MENDE (France) • Race leader Chris Froome was doused with urine by a spectator as a fresh scandal engulfed cycling's Tour de France on Saturday.
The incident overshadowed what had been a historic first victory for Stephen Cummings and his South African MTN-Qhubeka team on Nelson Mandela Day.
Froome hit out at certain media for "irresponsible reporting" of his and his Sky team's success on the Tour so far, blaming them for setting the "tone" that led to Saturday's attack.
Speaking after the 178.5km 14th stage from Rodez to Mende, Froome pulled no punches.
"A spectator about 50-60km into the race threw a cup of urine over me, shouting 'dope'," he said.
"It's unacceptable on so many levels. We're professionals, we work really hard for what we do and for someone to come and do that, it's not what we're here for."
He then pointed the finger, although without naming names.
"I certainly don't blame the public for this, it's certainly a minority of people out there ruining it for everybody else," he said.
"I would blame some of the reporting on the race, it's very irresponsible. Those individuals know who they are."
Froome, who has not only been accused of doping but also of using a motorised bicycle, added: "It's not riders bringing the sport into disrepute, it's individuals and they know who they are."
The incident happened after Froome's team-mate Richie Porte revealed earlier in the day that he had been punched on Tuesday's Pyrenean stage, when his team leader won.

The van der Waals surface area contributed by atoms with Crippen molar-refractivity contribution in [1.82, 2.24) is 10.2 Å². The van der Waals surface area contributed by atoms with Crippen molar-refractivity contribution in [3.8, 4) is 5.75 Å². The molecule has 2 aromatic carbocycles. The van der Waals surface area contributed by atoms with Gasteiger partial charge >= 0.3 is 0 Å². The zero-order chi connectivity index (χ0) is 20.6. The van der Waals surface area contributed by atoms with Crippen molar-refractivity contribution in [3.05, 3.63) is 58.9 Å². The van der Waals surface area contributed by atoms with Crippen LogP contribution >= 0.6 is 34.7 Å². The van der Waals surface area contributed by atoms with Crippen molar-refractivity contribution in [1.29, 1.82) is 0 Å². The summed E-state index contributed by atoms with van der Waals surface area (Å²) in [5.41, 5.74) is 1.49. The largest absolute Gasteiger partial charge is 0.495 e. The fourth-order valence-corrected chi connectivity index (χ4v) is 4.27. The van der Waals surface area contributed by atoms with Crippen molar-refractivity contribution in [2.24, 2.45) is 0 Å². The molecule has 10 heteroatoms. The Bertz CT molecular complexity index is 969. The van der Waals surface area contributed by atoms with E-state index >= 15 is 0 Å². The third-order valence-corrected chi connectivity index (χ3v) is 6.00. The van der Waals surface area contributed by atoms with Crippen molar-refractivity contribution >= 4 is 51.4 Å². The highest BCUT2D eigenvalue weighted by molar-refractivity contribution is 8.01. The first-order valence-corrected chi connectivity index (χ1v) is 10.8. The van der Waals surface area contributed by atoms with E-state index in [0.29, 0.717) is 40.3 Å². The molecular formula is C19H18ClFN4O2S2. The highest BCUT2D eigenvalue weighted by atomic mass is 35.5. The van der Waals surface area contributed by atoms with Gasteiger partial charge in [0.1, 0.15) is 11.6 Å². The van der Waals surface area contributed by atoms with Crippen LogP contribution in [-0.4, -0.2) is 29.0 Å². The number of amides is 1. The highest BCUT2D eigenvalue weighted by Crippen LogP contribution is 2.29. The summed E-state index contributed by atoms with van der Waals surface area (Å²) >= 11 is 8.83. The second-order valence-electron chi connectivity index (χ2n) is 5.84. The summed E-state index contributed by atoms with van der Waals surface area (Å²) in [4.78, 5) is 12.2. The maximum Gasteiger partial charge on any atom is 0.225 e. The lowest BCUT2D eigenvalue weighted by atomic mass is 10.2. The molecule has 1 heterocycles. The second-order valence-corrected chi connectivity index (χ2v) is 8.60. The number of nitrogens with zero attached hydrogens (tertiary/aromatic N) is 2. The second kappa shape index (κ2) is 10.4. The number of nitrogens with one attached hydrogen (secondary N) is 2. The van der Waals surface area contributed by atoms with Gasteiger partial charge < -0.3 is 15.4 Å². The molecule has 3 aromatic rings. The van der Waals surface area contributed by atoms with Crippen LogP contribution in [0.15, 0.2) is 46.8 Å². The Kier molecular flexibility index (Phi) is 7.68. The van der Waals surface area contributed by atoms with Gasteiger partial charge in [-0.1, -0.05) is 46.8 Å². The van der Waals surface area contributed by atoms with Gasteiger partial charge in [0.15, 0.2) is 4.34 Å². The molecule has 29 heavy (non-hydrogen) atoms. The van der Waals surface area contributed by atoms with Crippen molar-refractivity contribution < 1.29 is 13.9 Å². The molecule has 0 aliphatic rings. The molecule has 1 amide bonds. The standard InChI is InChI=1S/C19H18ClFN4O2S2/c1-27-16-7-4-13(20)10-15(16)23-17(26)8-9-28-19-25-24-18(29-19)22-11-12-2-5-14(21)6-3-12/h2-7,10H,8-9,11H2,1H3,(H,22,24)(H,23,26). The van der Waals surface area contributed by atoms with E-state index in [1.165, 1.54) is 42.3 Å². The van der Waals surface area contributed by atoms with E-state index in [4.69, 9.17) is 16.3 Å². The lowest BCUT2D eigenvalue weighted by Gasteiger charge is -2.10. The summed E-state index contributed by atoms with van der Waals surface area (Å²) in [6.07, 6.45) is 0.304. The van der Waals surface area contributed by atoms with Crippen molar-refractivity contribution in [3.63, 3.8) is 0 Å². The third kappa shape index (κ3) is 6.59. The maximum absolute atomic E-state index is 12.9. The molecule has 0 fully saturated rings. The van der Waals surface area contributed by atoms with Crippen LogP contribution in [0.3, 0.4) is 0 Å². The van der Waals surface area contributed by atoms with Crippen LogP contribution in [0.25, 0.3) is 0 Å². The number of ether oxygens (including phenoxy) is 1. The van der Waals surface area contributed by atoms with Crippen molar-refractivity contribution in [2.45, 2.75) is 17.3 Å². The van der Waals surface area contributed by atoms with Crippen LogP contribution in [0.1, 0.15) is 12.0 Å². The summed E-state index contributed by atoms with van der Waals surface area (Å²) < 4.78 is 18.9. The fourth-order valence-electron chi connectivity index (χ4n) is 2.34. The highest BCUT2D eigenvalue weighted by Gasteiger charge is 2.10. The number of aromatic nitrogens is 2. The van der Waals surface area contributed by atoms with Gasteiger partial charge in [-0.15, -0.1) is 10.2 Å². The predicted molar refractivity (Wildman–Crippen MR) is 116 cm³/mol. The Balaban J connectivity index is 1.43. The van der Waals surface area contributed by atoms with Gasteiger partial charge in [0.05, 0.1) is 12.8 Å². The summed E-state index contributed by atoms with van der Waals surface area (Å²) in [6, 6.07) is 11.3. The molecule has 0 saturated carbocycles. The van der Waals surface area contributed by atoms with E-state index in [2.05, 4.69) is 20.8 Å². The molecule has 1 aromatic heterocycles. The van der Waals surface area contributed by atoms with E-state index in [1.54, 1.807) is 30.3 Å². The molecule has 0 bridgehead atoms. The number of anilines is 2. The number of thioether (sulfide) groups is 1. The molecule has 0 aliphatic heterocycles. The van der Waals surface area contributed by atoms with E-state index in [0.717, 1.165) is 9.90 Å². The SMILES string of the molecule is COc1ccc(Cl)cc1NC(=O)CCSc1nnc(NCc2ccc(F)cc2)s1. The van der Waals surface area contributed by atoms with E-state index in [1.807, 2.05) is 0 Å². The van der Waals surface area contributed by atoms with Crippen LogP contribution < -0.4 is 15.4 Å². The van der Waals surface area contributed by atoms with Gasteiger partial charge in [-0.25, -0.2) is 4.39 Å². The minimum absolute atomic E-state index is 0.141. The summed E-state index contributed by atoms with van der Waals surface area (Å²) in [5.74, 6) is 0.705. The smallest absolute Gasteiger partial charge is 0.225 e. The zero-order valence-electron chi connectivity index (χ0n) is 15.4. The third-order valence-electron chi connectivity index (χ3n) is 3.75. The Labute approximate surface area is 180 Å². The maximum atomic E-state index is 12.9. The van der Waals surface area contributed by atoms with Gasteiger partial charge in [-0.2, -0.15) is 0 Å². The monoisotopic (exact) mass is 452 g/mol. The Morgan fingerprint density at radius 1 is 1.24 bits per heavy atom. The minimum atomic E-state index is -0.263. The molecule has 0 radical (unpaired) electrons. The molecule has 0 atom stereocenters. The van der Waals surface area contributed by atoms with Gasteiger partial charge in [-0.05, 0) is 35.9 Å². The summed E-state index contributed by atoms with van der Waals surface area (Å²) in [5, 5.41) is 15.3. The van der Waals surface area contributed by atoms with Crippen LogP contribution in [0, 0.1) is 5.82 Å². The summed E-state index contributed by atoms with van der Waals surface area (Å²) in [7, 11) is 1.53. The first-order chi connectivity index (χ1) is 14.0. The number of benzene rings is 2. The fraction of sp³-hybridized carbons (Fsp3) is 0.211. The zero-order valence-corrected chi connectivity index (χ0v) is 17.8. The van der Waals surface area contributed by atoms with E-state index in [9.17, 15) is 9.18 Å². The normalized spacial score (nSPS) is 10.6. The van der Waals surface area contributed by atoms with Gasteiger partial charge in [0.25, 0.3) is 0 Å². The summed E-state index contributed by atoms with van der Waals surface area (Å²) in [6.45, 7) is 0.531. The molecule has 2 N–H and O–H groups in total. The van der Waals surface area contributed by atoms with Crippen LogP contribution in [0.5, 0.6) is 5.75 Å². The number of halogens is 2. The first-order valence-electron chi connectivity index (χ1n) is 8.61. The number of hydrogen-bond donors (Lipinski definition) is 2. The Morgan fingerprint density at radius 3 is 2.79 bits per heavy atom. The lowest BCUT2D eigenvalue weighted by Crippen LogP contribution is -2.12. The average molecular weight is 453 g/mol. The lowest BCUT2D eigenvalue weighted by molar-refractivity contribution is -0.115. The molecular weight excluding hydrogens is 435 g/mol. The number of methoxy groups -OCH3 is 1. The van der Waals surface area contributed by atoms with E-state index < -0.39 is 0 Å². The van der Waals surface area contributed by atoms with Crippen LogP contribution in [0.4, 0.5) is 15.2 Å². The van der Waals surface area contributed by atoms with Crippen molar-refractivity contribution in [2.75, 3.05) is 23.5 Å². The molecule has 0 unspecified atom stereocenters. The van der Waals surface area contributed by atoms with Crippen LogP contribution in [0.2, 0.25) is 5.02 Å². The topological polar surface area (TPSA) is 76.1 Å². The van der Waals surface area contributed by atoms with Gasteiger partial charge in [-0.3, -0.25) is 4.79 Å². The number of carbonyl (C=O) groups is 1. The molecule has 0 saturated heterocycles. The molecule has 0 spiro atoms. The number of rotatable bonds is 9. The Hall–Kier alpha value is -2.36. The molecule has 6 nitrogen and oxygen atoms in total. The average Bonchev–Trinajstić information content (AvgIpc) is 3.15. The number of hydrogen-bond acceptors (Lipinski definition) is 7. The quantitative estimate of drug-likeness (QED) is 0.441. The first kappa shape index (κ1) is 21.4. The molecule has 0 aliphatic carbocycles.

"I was (punched) in the last 3km. I got a full-on punch," Porte told the Telegraph Cycling Podcast.
"It's a disgrace how some of these people carry on."
Despite the attack, Froome tightened his grip on the race leader's yellow jersey.
The Colombian rider Nairo Quintana of Movistar moved up to second overall at 3min 10sec back, as BMC Racing's American Tejay van Garderen lost 40sec and dropped to third at 3min 32sec.
Briton Cummings out-thought a pair of Frenchmen to give his debutant Qhubeka team the stage victory on the international day to honour the life of Mandela, an icon for freedom in South Africa.
As Romain Bardet and Thibaut Pinot played cat-and-mouse after cresting the brutal final climb, Cummings showed no mercy and scorched past the pair to win in 4hr 23min 43sec.
"I've been trying for a long time to do this, it's always been a dream," said the 34-year-old.
"We had a special meeting this morning and we had special helmets on because it's Mandela day, it was a big motivation."
TOUR DE FRANCE
Stage 16: StarHub Ch212, 8pm